For several centuries Vhristmas trees have
adorned the homes of Christian people at this season
of the year. Mechanical .contrivances of recent in
vention have now made possible remarkable specta
cles in connection with the ornamented trees. Elec
tricity has come into service to illuminate the ever
greens aud to propel toys on platforms beneath
their spreading branches.
Meu are in many instances making Christmas
tree exhibitions their passion, and work on their
plans for weeks and months before the holiday.
The trees appear to better advantage at the present
day tliau ever before. They ran hardly become less
popular from year to year under these conditions.
An account of how an educated Chinese strangely
met his death not long ago. after scoffing at the
superstitions of his people, is coming through the
avenues of publicity from a seemingly reliable
source. There is something very mysterious about
it. bordering on the supernatural, hence the atten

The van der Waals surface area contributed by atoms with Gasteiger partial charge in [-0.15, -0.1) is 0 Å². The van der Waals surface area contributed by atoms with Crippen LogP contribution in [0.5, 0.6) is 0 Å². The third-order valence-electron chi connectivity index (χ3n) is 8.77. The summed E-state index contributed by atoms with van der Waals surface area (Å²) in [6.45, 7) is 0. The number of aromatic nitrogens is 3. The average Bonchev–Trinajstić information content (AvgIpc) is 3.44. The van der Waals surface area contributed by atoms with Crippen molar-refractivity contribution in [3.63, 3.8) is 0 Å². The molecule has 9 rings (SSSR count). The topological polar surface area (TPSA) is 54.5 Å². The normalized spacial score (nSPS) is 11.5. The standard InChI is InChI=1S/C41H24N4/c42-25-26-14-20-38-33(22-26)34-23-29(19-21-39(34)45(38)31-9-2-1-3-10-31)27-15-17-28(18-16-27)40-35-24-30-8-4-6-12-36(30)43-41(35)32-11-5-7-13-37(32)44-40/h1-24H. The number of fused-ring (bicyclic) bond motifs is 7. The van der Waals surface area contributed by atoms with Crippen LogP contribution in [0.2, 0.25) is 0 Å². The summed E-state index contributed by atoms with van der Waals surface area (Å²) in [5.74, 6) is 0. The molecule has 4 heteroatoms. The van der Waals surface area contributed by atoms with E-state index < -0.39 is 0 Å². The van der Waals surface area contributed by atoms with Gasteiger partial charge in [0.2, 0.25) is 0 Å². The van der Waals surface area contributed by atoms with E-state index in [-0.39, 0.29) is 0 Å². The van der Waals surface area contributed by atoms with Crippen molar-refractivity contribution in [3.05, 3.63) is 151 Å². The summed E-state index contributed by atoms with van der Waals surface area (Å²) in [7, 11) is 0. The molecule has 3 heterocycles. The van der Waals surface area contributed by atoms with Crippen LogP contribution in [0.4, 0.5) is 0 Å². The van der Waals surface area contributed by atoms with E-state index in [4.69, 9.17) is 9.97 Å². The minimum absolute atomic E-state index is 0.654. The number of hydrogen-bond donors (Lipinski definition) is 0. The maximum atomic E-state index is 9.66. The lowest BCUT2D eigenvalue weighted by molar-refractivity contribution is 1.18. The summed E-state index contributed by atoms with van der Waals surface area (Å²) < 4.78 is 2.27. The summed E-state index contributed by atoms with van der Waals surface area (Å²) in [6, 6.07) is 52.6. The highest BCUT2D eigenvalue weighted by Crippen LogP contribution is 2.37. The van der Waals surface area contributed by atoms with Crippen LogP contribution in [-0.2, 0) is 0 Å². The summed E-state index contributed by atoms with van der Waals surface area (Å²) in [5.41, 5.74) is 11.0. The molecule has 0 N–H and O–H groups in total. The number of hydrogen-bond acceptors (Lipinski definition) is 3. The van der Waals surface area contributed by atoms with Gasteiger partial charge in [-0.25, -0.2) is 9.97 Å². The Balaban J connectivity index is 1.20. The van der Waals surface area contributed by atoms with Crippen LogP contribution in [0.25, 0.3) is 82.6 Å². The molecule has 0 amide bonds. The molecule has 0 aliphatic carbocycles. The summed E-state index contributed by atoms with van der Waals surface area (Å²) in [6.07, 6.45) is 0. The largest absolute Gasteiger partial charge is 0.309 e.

tion it has been attracting.
A rich young Chinese we are told, who had been
educated at Cambridge University and therefore
knew a thing or two, was one evening taking a
walk with a friend through a forest in his native
land, and noticing some joss sticks burning at the
roots of the sacred trees to which the faithful
coolies were paying homage, he contemptuously
kicked aside the little tokens of devotion.
His friend remonstrated with him, for this friend
was one of the persons who do not fully believe in
spirits in trees and other superstitions, yet who
think that "after all there might be something in
it. The friend said that he had heard of fatal
accidents which had happened to persons who inter
fered with the trees which the coolies worshipped.
Several days later when the scoffer,—the gradu
ate of Cambridge University,—passed in an auto
mobile the very tree whose invisible spirits he had
offended, a heavy branch of the tree fell across the
speeding car and crushed out his life.
It seems most likely that the coolies in the vicin